Even before escalation, NH will pay $1.5 billion for Iraq war this year

Nearly one-third of entire state budget;

War cost would pay for 158,000 collegescholarships

As President Bush proposes to send an additional 2 0 ,000 troops to fight in Iraq, it is worth noting what the war is currently costing New Hampshire taxpayers.

Via various federal taxes, New Hampshire citizens and businesses will pay approximately $1.5 billion for Iraq operations during this fiscal year.

For the same amount of money, New Hampshire could provide:

  • 349,783 people with health care or
  • 27,624 elementary school teachers or
  • 188,936 children with slots in Head Start or
  • 381,397 children with health care or
  • 8,071 affordable housing units or
  • 116 new elementary schools or
  • 158,065 scholarships for university students or
  • 27,264 music and arts teachers or
  • 35,196 public safety officers or
  • 2,156,510 homes with renewable electricity.

“It’s amazing what we could accomplish in America if the President, Congress and the Pentagon stopped throwing money at dead-end military exercises like Iraq and obsolete Cold War weapons systems,” PrioritiesNH director Steve Varnum said today.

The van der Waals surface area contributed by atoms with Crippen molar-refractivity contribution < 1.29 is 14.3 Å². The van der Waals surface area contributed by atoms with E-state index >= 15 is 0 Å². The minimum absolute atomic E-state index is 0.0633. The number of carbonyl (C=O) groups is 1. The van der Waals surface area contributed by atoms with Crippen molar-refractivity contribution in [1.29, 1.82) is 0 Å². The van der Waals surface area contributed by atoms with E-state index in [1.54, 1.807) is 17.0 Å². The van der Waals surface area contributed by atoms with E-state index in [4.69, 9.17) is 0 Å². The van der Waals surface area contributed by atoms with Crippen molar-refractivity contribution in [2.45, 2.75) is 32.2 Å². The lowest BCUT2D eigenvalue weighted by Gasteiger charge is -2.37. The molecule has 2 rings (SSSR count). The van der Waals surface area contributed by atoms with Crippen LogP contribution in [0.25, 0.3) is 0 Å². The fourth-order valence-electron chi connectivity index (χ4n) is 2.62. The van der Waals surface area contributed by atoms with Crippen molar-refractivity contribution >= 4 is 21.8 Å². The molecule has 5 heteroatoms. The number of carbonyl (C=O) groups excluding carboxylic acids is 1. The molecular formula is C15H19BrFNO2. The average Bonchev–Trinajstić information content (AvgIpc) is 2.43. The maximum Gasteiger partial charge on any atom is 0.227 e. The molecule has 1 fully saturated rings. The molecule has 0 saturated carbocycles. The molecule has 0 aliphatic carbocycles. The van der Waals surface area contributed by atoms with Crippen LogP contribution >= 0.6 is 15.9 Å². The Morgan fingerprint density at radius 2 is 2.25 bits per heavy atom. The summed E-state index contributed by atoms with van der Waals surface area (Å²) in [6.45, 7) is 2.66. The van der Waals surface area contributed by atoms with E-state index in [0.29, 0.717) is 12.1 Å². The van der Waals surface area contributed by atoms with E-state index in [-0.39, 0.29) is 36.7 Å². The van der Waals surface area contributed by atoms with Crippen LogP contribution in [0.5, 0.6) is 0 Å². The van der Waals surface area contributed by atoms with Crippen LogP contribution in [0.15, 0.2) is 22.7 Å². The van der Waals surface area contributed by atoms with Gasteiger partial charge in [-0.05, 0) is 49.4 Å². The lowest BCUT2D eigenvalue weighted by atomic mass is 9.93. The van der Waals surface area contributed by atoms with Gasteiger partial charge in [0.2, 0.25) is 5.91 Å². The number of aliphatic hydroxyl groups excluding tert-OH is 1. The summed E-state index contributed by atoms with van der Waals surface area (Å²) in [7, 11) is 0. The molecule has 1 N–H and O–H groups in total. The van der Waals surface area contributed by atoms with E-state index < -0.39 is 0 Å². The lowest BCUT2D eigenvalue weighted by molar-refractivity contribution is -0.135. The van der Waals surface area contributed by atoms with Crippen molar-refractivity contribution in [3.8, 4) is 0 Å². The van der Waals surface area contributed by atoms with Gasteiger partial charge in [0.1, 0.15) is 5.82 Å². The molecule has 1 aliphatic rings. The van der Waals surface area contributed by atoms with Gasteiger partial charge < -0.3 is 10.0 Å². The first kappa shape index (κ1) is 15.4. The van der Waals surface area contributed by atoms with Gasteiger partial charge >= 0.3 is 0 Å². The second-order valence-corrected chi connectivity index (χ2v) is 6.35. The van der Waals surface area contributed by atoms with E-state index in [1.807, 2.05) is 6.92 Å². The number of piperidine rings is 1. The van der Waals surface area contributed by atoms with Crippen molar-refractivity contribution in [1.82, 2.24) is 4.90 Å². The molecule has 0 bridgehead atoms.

PrioritiesNH is working to change America's budget priorities to reflect a national commitment to education, healthcare, energy independence, job training and deficit reduction -- at no additional taxpayer expense -- by shifting funding from obsolete Cold War and nuclear weapons. A panel of military experts says the Pentagon wastes $60 billion each year on obsolete Cold War weapons and excessive nuclear weapons. The Common Sense Budget Act would redistribute that $60 billion to domestic and international human needs.

Tradeoff facts from NationalPriorities Project: http://database.nationalpriorities.org/tradeoff

Facts on $60 billion Pentagon waste: http://www.prioritiesnh.org/documents/Korb_revised_06.pdf